What happens when your Medicare plan doesn’t pay a claim? Do you still owe the bill? Can your doctor or other medical provider make you pay a claim denied by Medicare? Can your doctor balance bill you for the difference in the Medicare allowance and what they would like to charge?
What does it mean when a provider does not accept assignment? Can a provider opt out of Medicare entirely?
What are my options?
Table of Contents
Your Medicare plan doesn’t pay
Most of the time Medicare pays for treatment that is deemed to be medically necessary. But sometimes they don’t pay. What happens then?
Before his three-hour neck surgery for herniated disks in December, Peter Drier, 37, signed a pile of consent forms. A bank technology manager who had researched his insurance coverage, Mr. Drier was prepared when the bills started arriving: $56,000 from Lenox Hill Hospital in Manhattan, $4,300 from the anesthesiologist and even $133,000 from his orthopedist, who he knew would accept a fraction of that fee.
He was blindsided, though, by a bill of about $117,000 from an “assistant surgeon,” a Queens-based neurosurgeon whom Mr. Drier did not recall meeting.
What is an assistant surgeon and who is this masked man?
More importantly, why did Mr. Drier’s health insurance plan balk at the $117,000 fee from the assistant?
Anthem, the carrier in Mr. Drier’s case paid the primary surgeon $6,200 (out of $133,000 originally billed) and the doctor accepted that as “paid in full”.
Dr. Mu, the assistant surgeon, refused to negotiate for a lower amount.
Eventually Anthem relented and paid $116,862 and Dr. Mu accepted the payment.
This is out of the ordinary and not to be expected routinely.
While Mr. Drier was covered by a traditional health insurance plan (similar to Medicare Advantage) he was not a Medicare beneficiary. Original Medicare does not have any networks and in most cases the doctor would not be allowed to bill any amount over and above the Medicare allowance.
Situations where original Medicare doesn’t pay for medically necessary treatment are rare.
How does Medicare work?
Original Medicare is quite simple. About 96% of medical providers participate in Medicare and accept the Medicare allowance as paid in full.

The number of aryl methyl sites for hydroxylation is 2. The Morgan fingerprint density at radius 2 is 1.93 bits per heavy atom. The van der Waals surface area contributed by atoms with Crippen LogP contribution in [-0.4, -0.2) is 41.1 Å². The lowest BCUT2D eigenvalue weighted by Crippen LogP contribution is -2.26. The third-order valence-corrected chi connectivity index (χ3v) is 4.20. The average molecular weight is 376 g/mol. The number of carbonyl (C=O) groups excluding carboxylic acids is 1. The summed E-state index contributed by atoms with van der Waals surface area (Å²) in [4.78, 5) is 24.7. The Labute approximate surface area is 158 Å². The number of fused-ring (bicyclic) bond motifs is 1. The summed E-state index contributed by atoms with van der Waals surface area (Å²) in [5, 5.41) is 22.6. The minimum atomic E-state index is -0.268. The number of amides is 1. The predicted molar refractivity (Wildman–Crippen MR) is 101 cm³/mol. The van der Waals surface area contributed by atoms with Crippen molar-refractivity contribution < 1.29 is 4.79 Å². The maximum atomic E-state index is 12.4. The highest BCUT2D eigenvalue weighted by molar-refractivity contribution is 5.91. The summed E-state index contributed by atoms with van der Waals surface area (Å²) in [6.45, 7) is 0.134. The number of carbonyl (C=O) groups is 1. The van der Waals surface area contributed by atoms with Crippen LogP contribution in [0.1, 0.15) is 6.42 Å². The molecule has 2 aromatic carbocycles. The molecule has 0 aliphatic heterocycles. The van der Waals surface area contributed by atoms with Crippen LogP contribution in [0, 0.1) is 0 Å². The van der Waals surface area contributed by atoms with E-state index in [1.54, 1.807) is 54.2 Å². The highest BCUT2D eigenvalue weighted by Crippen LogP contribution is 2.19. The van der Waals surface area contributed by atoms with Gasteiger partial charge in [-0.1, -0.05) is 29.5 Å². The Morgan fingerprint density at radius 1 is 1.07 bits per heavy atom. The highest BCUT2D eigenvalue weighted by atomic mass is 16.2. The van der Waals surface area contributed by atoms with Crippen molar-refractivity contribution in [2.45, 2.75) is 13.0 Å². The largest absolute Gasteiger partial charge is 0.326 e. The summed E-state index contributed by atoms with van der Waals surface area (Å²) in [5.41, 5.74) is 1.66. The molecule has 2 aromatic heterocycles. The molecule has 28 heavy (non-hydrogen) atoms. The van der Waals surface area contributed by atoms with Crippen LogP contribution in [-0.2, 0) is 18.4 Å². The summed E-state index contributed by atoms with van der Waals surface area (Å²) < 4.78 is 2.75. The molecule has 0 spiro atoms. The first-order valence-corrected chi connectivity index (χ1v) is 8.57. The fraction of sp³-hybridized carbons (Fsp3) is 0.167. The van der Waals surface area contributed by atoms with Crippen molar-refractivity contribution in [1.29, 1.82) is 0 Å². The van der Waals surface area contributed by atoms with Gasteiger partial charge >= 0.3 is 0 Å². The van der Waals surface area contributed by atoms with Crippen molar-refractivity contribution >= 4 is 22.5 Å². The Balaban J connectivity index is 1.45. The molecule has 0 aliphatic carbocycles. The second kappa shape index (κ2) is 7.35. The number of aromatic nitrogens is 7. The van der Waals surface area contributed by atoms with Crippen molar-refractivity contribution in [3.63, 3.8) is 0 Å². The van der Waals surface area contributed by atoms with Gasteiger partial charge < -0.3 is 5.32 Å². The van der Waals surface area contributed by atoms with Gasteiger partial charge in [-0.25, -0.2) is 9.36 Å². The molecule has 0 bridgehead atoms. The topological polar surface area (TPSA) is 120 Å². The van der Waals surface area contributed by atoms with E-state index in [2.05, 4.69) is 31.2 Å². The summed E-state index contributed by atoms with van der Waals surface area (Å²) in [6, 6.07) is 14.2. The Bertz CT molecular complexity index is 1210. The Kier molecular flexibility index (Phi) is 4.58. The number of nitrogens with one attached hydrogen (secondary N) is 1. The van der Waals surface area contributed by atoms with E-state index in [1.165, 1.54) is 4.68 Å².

Notice the above applies to original Medicare only.
Medicare Advantage plan have much smaller networks. In some situations the patient is subject to balance billing by a non-par provider and in other cases the patient is liable for the FULL AMOUNT BILLED.
Patient protection with Medicare
When you are covered by original Medicare you are protected from financial surprises by the law.
The participating provider program was enacted in 1984 for two purposes: (1) to assist Medicare patients with identifying and choosing providers who charge Medicare-approved rates; and (2) to encourage providers to accept these rates. Given this program’s strong provider incentives, the number of participating providers grew rapidly across all states and today, the vast majority (96%) of eligible physicians and practitioners are “participating providers”—agreeing to charge Medicare’s standard fees when they see beneficiaries.
For the last 30 years Medicare has “had your back” when it comes to shielding you from medical bankruptcy. The ability to choose any provider plus the guaranteed acceptance (by most providers) of Medicare’s fee schedule is a primary reason why so many retirees on a fixed income choose original Medicare and a Medigap plan over private company Advantage plans.
Paying your share
When your Medicare plan doesn’t pay because you used a non-participating provider, or one that has opted out of Medicare, what do you owe?
Select Medigap plans will pay any excess billed charges when you use a non-par provider.
Medigap plans are supplemental to original Medicare. When you use a Medicare par or non-par provider there is never any problem in using your Medicare supplement plan. All par and non-par providers will accept ANY Medigap plan, regardless of the issuing carrier.
Picking the right plan is easy with our help. We only recommend Medicare supplement plans from carriers that have 5 or more years direct experience in underwriting and issuing Medigap coverage.
With original Medicare you will rarely ask yourself “What if my Medicare plan doesn’t pay?“